Monday, June 23, 2014

Primary School Inclusion: The Nuts and Bolts #5

# 5 The Classroom

This is what I see when I walk into Matt's classroom...

There are the things you would expect to see: lockers for school bags, chairs and desks organised in small groups, colourful pictures on the walls with inspiring messages or illustrations of the work they are doing in class.

Then there are these things that make Matt's experience of the classroom positive and rewarding...

There are some budgies in a cage...Matt is drawn to greet them every morning. Something about animals is very calming for him.

A bookshelf strategically positioned to create a slightly separate space, with a foam-letter carpet on the floor and lots of textured pillows...a place that Matt likes to go and rest; and stroke the pillows for the joy of the sensory experience.

In the front of the class there is an open space where the children gather to sit and listen to Robyn Fleming, the grade 1 teacher. She has a basket of bright coloured, textured toys - some with soft spikes, some soothing to squeeze, some squishy, some firm. Matt, as well as some other children, get to hold one of these to satisfy their sensory appetite whilst listening. Robyn also has a giant ball of "prestick" which is also calming for sensory seeking hands.

Matt's desk is alongside one of the small groups of desks. Sheila, his facilitator, sits alongside him. On his desk is a little box of spinning tops which helps strengthen Matt's fine muscles in his hands. There is a small laminated poster of feeling faces so that he can communicate his mood to Sheila. In his desk is a sand tray that he uses to trace his letters, giving him an alternative to having to use pen and paper. On his pencils and crayons are supports so he can grip them with greater ease.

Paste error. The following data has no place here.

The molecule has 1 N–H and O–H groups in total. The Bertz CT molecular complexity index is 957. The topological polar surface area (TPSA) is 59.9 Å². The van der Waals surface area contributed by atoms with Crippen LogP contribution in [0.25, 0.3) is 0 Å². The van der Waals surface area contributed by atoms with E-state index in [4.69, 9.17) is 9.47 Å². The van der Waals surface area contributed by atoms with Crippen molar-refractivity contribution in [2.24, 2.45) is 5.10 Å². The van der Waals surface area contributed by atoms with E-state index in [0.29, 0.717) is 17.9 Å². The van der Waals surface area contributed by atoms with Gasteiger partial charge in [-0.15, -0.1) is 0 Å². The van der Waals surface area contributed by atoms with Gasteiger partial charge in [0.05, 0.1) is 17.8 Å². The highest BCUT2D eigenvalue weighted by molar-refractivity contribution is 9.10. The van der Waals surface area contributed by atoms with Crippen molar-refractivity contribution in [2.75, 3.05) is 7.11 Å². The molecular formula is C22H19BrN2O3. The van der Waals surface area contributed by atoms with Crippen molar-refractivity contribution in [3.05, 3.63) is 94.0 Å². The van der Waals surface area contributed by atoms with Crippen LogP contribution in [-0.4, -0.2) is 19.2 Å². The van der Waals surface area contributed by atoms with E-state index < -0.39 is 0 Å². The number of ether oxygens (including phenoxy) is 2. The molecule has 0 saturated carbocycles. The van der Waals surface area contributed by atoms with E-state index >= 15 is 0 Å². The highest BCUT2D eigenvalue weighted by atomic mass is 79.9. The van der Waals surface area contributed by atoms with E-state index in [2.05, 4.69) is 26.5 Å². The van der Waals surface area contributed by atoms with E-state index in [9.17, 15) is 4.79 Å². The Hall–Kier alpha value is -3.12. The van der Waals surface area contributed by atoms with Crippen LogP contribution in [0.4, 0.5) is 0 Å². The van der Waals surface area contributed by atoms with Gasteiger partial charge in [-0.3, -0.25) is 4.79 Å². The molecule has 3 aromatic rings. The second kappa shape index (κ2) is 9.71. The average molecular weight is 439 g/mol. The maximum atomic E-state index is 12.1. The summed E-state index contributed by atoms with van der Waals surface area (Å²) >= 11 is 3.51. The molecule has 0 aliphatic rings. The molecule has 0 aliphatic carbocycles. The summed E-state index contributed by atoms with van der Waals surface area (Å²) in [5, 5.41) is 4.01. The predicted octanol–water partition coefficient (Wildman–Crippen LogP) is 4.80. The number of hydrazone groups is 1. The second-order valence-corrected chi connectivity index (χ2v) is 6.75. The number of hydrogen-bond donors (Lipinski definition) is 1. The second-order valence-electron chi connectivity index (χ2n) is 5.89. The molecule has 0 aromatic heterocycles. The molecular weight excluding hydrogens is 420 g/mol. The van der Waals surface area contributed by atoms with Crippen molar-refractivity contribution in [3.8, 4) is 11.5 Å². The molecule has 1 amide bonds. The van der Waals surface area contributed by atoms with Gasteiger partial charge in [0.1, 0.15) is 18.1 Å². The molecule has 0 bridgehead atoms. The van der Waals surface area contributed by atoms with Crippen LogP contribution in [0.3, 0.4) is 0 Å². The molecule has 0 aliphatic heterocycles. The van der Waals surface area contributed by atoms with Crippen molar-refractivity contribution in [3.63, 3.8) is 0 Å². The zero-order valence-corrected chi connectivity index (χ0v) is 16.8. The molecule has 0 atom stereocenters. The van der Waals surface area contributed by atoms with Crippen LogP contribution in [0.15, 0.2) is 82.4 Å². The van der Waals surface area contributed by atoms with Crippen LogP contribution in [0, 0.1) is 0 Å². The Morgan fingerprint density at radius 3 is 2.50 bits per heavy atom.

And if this classroom space becomes too loud for Matt or the work that is being covered is not at his level, then his facilitator can take him for a walk to other parts of the school.
To the quiet library where two cheeky rats live.
Or to the audio-visual room where he can do interactive learning with a huge screen or do his work in a less sensory rich space.
Or to the school entrance where there are engaging activities for all the children who need some alone time away from the hustle and bustle of their classmates, as well as a big fish tank which is sensory soothing.
Or outside to the animal quad where he can engage with the healing world of animals: the rabbits, ducks and birds.
Or to the Learning Support Co-ordinator's office which is like a toy store filled with loads of Occupational Therapy inspired activities.
Or outside in the playground where there he can draw with chalk on the pavement or do other movement related learning.

In fact, for Matt, the whole school is his classroom.

Blog posts in this series:
Introduction - for more on why I am doing this series on how inclusion can work in real life
# 1 Leadership with Vision
# 2 A Flexible System with Creative Solutions
# 3 Learning Support Co-ordinator
# 4 The Facilitator

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